Two in-vitro studies in mice[19] support the use of CBD to stimulate neurogenesis. In these studies, CBD supported neurogenesis in the hippocampus, the part of the brain that plays a major role in learning and memory. In a scientific review published in 2016[20], researchers found support for the neuroprotective benefits of CBD in humans along with its potential to facilitate neurogenesis. More research is needed to study these effects. 

Regimen for CBD Usage

If you’re considering CBD for yourself or a loved one, it’s important to find the right dose. There is no standard dose of CBD, however, so it can be tricky. Here are our recommendations: 

Daily Maintenance

When using cannabidiol for daily symptom management, it’s generally best to start off at a low dosage. What constitutes a low dose is generally determined by your weight – about 10mg per 100 pounds of bodyweight is a good place to start. Pay attention to your symptoms over the first 7 days of taking the CBD then consider increasing the dose if you aren’t seeing the results you want. Increase by 1 to 2 mg every three days until you find the proper dose. 

Managing Flare-Ups 

With chronic and progressive conditions, flare-ups are always a possibility. Once you’ve established your ideal daily dosage of CBD, you may find you need to take a little more on some days to manage flare-ups. Again, you may want to keep the increase minimal until you are able to discern the effects on your body. 

Finding the right dose of CBD is often a matter of trial and error, so be patient. Talk to your doctor about where to start and check in often about your symptoms until you find the right dose that works for you.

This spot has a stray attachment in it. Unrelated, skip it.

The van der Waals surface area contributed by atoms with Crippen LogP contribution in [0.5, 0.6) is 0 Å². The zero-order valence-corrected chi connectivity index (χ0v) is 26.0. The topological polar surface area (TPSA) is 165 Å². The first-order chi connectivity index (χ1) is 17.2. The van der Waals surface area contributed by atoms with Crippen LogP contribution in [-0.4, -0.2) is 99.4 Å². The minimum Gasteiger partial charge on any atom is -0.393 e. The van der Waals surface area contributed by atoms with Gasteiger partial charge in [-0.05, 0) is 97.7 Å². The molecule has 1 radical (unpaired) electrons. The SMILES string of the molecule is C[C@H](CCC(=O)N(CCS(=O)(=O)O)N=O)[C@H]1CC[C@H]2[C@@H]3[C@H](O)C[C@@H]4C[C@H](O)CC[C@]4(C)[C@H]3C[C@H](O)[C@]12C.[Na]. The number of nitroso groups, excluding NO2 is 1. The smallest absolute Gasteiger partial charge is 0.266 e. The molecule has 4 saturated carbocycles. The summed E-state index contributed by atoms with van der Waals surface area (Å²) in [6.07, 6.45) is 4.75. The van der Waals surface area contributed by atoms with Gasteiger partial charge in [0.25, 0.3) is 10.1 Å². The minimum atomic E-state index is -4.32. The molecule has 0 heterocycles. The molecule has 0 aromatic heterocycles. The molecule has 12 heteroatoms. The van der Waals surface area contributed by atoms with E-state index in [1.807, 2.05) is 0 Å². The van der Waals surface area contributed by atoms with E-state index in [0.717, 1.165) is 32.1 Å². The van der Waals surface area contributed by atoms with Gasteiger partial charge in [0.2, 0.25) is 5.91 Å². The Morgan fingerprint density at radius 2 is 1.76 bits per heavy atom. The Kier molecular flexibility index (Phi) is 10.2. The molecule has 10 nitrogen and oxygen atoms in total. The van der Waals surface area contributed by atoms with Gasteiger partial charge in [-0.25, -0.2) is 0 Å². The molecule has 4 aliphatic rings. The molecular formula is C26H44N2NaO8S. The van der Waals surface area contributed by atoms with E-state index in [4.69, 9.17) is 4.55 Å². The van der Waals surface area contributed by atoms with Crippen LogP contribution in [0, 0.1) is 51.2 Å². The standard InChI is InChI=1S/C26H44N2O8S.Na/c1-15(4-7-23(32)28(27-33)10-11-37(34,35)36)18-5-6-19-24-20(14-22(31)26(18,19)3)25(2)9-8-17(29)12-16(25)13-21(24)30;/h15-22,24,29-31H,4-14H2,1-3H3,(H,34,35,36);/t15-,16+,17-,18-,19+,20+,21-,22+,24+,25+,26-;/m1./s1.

Does CBD Affect Memory?

If you’re considering using CBD products to manage symptoms of Alzheimer’s patients, you may be wondering about the risks. After all, marijuana use has been associated with short-term memory loss[21] and the last thing dementia and Alzheimer patients need is more loss of memory. Some researchers suggest this has more to do with the THC content, however, than CBD. 

The good news is CBD hasn’t been associated with memory loss and its potential neuroprotective benefits could even improve various aspects of cognitive function including memory. In one study[22] researchers found that CBD treatment continued over 8 months helped prevent the development of social recognition memory deficits in mice. Whether these benefits translate to humans is unclear.

At this time, there isn’t sufficient scientific evidence to say whether CBD has a positive impact on memory. That being said, there also isn’t significant evidence to suggest that it has a negative impact either. Talk to your doctor before taking best CBD oil for dementia & Alzheimer symptoms like memory loss, just to be safe.

Frequently Asked Questions

Can dementia be cured?

No, there is currently no treatment for neurodegenerative diseases in this category that has been shown to stop or reverse the condition.